The key to this stealth rally was Democratic city councilman Charles Barron, who was, we were informed, the reason police permission was given. Although demonstration organizers had agreed that no politicians would speak, the interlopers insisted that Barron be the main speaker. In the face of opposition, Barron himself twice pushed a demonstrator to the ground. The ANSWER crew then got police to threaten to arrest demonstrators if we continued to use our bullhorn to chant. They then gave Barron the mike. Barbara Bowen, president of the Professional Staff Congress, spoke on behalf of the union bureaucracy. After 30 minutes or so, the ANSWER spokeswoman announced that “the rally” was over and “anyone who doesn’t want to get arrested should go home.”

This was a brazen provocation using the threat of state repression to hijack the rally and turn it into an event for the Democratic Party. Such maneuvers are a trademark of ANSWER, which routinely parades Democrats before the microphones of “antiwar” rallies while the Democratic Party routinely votes for Bush’s (and now Obama’s) war budget. But the provocation didn’t work. Well over 100 students stayed for another 45 minutes, cheering more than a dozen speakers, many of whom were black and Latina students, as well as speakers from Committee to Revitalize Asian American Studies at Hunter and unionists from the Transport Workers Union, and other unions, as well as several members of the CCU.

“Tax the Rich” vs. Class Struggle

In the spring semester a new grouping of students and adjuncts came together to coordinate CUNY-wide action under the name of Ad Hoc Committee Against CUNY Budget Cuts and Tuition Hikes. There was a sharp debate over a petition initiated by the International Socialist Organization  (ISO) and circulated by the Hunter Student Union calling on Hunter College president Jennifer Raab to “come out against tuition hikes and support student activities in opposition to the tuition hikes.” Supporters of the CUNY Internationalist Clubs criticized this as creating illusions that Raab (a former public relations flack for right-wing Republican mayor Rudolph Giuliani) and the CUNY administration (which was behind the call for a tuition hike) could support student protest (see our March 5 leaflet, beginning on page 2).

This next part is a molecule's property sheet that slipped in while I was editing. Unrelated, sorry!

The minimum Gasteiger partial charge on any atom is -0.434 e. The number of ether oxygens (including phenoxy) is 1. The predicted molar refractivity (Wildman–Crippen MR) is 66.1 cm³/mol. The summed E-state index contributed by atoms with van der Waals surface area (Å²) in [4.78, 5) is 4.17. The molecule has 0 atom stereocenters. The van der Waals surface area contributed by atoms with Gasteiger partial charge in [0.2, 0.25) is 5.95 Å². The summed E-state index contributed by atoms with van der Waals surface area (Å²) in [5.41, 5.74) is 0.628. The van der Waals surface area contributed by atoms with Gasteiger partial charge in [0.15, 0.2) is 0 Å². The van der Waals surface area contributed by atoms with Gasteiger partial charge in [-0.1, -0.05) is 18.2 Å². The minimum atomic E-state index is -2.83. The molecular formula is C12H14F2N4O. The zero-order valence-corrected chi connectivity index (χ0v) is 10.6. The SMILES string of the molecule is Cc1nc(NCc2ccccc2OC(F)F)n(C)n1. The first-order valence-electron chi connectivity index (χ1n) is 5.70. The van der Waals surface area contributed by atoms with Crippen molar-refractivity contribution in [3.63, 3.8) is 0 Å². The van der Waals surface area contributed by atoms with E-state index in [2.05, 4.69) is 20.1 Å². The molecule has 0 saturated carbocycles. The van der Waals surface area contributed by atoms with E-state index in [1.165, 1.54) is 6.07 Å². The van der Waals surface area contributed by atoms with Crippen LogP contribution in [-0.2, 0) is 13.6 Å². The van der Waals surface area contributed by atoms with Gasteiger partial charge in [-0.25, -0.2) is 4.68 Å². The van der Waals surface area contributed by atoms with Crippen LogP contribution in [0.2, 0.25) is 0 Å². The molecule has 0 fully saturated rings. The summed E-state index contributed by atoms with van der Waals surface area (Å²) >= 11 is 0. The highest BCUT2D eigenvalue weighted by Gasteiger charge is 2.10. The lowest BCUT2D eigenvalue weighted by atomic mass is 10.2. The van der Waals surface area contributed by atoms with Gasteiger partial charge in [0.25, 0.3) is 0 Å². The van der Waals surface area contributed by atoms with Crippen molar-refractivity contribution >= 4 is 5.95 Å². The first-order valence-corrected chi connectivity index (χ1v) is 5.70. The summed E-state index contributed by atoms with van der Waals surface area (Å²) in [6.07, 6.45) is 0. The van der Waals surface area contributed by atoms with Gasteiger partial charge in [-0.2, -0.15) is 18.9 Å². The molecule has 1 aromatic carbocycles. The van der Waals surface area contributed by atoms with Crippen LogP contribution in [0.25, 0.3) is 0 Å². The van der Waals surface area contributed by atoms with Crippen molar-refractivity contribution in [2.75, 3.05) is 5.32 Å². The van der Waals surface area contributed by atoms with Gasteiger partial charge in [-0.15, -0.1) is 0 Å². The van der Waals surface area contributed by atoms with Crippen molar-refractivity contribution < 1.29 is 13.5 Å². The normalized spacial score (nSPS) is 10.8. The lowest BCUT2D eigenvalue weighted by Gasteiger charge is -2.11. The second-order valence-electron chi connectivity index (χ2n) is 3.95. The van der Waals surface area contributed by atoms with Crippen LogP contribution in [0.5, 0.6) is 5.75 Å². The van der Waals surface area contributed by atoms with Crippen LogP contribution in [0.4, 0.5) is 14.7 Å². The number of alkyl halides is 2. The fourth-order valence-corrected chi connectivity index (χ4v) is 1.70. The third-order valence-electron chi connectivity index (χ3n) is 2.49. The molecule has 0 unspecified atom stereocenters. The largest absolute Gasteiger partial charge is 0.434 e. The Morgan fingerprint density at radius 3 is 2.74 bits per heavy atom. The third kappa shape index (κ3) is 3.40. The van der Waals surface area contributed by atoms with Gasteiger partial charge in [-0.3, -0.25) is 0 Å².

Then at the March 5 city worker demonstration in which hundreds of CUNY students participated in response to the call of the Ad Hoc Committee another difference arose. The demo itself was the largest mobilization of labor in years, with some 75,000 participants, stretching more than 13 blocks from the tip of City Hall Park to above Canal Street. But while the focal point of workers’ anger was the threat of thousands of layoffs by Mayor Bloomberg and Governor Paterson, rally organizers, principally the United Federation of Teachers (UFT) headed by Randi Weingarten, paraded leading Democrats including City Council speaker Christine Quinn across the platform. The UFT’s main demand was for a “fair share tax” scheme.

Marching to the rally from nearby Borough of Manhattan Community College, hundreds of students enthusiastically took over the street and joined the Internationalist chant of “Students and Labor, Shut the City Down.” This reflected the perspective of a class struggle against the budget cuts, layoff threats, and tuition and transit fare hikes. But a report on the March 5 protest in the ISO newspaper, Socialist Worker (13 March), “New York Labor Rallies Against Cuts,” had a very different perspective. A box on “What You Can Do” declared, “No budget cuts! Tax the rich!... We demand Gov. David Paterson and State Senator Malcolm Smith support the Millionaire’s Tax!” This call for tax reform is a program of collaboration with the Democratic Party. The ISO was pushing the same program as the UFT and PSC bureaucrats, and not for the first time.